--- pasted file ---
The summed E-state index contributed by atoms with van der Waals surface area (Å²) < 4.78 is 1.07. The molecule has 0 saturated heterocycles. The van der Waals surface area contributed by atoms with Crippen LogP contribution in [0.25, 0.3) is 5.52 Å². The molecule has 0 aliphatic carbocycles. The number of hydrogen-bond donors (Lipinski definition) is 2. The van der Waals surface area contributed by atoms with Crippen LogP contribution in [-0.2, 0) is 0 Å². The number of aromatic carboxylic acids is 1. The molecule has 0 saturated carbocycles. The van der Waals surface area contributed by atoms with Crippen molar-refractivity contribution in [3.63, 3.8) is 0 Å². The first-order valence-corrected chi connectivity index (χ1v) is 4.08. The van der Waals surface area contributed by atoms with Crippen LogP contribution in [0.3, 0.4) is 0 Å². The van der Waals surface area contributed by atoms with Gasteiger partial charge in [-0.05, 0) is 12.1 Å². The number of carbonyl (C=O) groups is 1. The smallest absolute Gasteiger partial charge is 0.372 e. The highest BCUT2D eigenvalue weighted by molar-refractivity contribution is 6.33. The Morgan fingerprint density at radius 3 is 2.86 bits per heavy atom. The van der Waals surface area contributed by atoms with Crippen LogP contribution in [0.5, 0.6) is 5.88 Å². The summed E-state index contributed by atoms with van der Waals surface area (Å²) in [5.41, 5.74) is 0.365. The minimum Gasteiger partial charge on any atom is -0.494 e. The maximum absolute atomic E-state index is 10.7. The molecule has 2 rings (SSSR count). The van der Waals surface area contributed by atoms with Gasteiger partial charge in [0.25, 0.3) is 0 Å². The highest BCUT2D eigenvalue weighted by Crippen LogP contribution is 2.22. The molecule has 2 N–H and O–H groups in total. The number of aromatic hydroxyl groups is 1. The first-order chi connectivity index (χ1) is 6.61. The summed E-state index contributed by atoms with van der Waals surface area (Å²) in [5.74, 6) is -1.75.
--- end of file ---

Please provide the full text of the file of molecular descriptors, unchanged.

The summed E-state index contributed by atoms with van der Waals surface area (Å²) < 4.78 is 1.07. The molecule has 0 saturated heterocycles. The van der Waals surface area contributed by atoms with Crippen LogP contribution in [0.25, 0.3) is 5.52 Å². The molecule has 0 aliphatic carbocycles. The number of hydrogen-bond donors (Lipinski definition) is 2. The van der Waals surface area contributed by atoms with Crippen LogP contribution in [-0.2, 0) is 0 Å². The number of aromatic carboxylic acids is 1. The molecule has 0 saturated carbocycles. The van der Waals surface area contributed by atoms with Crippen molar-refractivity contribution in [3.63, 3.8) is 0 Å². The first-order valence-corrected chi connectivity index (χ1v) is 4.08. The van der Waals surface area contributed by atoms with Crippen LogP contribution in [0.3, 0.4) is 0 Å². The van der Waals surface area contributed by atoms with Gasteiger partial charge in [-0.05, 0) is 12.1 Å². The number of carbonyl (C=O) groups is 1. The smallest absolute Gasteiger partial charge is 0.372 e. The highest BCUT2D eigenvalue weighted by molar-refractivity contribution is 6.33. The Morgan fingerprint density at radius 3 is 2.86 bits per heavy atom. The van der Waals surface area contributed by atoms with Crippen LogP contribution in [0.5, 0.6) is 5.88 Å². The summed E-state index contributed by atoms with van der Waals surface area (Å²) in [5.41, 5.74) is 0.365. The minimum Gasteiger partial charge on any atom is -0.494 e. The maximum absolute atomic E-state index is 10.7. The molecule has 2 rings (SSSR count). The van der Waals surface area contributed by atoms with Gasteiger partial charge in [0.25, 0.3) is 0 Å². The highest BCUT2D eigenvalue weighted by Crippen LogP contribution is 2.22. The molecule has 2 N–H and O–H groups in total. The number of aromatic hydroxyl groups is 1. The first-order chi connectivity index (χ1) is 6.61. The summed E-state index contributed by atoms with van der Waals surface area (Å²) in [5.74, 6) is -1.75.